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By George Hart for the Museum of Mathematics


A pentomino is like a domino, but with five connected squares instead of two. There are twelve ways to connect squares edge-to-edge in the plane, not counting rotations and flips. A set of all twelve can be cut from scraps of plywood using any kind of saw. Large sets are fun to play with, so I based these on three inch squares. It is made from half-inch plywood, cut on a band saw and lightly sanded.

pent 1 Math Monday: Pentominoes

As the area of all twelve pieces totals sixty squares, a natural puzzle is to try to fill a 6×10 rectangle. There are over 2000 solutions! But even though you are allowed to flip and rotate the pieces however you wish, it is harder to solve than you might think.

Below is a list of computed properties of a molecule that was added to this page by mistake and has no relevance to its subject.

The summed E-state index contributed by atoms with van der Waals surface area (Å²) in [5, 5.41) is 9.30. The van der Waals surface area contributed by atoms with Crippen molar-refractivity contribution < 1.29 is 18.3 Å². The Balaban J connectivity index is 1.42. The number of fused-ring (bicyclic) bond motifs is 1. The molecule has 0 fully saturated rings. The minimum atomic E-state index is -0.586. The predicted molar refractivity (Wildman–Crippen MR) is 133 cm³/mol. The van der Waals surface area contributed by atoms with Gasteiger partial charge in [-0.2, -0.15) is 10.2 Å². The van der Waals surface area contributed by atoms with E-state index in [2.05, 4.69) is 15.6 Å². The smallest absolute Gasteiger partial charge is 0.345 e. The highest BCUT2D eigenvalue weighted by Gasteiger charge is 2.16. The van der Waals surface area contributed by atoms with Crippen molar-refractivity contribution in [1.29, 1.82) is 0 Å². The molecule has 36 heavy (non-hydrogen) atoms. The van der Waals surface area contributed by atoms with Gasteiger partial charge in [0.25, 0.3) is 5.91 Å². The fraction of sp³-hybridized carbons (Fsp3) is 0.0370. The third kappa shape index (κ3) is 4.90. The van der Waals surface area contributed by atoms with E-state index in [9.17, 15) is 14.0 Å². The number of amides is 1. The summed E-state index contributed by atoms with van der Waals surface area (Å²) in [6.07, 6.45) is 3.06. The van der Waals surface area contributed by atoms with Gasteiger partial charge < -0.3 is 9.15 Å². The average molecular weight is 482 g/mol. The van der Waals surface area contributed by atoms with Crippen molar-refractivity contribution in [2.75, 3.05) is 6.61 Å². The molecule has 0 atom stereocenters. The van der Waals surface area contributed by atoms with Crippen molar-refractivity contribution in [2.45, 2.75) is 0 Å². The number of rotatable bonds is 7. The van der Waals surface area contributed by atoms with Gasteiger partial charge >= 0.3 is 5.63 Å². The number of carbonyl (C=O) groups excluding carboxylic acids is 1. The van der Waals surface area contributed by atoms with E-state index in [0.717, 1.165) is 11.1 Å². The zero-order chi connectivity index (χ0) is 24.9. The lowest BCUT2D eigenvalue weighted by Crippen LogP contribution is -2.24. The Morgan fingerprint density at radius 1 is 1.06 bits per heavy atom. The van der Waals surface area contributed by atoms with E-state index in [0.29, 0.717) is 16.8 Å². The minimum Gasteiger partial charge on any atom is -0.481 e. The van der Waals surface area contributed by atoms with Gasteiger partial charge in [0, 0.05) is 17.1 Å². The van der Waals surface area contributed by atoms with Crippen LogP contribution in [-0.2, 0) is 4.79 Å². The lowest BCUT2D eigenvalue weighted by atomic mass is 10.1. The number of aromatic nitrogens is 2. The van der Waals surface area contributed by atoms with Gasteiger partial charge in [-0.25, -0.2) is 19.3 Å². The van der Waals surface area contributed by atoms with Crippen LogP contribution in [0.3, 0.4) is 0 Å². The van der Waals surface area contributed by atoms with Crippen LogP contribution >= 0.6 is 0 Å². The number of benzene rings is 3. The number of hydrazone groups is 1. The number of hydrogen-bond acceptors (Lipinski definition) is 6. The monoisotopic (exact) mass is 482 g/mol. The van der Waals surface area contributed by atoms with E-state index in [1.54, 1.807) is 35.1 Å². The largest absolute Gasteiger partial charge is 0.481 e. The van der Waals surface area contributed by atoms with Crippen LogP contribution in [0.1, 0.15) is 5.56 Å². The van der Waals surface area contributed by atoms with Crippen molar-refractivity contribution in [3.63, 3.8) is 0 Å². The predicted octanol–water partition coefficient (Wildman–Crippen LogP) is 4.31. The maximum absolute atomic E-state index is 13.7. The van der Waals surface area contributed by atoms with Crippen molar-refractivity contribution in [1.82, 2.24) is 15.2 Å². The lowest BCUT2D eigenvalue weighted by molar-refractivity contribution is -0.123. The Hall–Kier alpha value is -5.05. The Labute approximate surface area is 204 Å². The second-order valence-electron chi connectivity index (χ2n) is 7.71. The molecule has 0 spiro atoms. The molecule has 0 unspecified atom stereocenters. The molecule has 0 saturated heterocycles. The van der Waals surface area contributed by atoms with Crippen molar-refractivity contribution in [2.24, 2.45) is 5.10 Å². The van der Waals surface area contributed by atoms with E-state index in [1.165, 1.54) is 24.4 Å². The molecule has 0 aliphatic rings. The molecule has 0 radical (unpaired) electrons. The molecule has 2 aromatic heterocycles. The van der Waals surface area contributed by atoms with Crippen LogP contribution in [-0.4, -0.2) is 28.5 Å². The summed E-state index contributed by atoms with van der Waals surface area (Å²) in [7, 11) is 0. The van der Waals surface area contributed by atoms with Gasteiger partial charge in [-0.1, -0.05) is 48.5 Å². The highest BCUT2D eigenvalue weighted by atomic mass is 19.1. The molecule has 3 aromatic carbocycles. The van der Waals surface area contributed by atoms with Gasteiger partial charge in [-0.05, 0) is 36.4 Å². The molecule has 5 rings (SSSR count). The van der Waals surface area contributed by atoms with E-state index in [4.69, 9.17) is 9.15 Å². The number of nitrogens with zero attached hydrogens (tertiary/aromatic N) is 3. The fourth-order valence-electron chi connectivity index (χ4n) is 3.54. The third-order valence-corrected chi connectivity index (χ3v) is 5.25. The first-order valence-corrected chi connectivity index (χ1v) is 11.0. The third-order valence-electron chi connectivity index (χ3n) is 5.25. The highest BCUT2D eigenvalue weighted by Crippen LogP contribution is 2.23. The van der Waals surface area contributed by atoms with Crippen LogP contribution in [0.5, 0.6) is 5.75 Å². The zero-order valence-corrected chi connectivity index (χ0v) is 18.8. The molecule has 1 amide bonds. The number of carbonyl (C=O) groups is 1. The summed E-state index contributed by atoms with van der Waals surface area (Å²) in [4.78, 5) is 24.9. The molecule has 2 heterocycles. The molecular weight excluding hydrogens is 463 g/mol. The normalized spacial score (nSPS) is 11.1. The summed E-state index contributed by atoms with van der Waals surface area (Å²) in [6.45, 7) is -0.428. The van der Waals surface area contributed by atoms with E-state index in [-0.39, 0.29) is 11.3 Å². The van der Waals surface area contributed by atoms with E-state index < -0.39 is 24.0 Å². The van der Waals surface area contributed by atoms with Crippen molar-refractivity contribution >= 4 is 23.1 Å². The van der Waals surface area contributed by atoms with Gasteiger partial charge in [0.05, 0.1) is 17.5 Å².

pentominos 5x12 Math Monday: Pentominoes

The 5×12 rectangle above is another challenging puzzle to try once you make your set. This one is three feet across.

pentominos 4x15 Math Monday: Pentominoes

You can also make a 4×15 rectangle, as shown above. And the same twelve pentominoes can make the 3×20 rectangle, below, which is five feet long.

pentominos 3x20 Math Monday: Pentominoes

It is interesting that as we consider longer, skinnier rectangles, the number of possible solutions is drastically reduced. These four rectangles have 2339, 1010, 368, and 2 solutions, respectively.

See all of George Hart’s Math Monday columns

Gareth Branwyn

Gareth Branwyn is a freelancer writer and the former Editorial Director of Maker Media. He is the author or editor of over a dozen books on technology, DIY, and geek culture. He is currently a contributor for Boing Boing and WINK Books. And he has a new best-of writing collection and “lazy man’s memoir,” called Borg Like Me.

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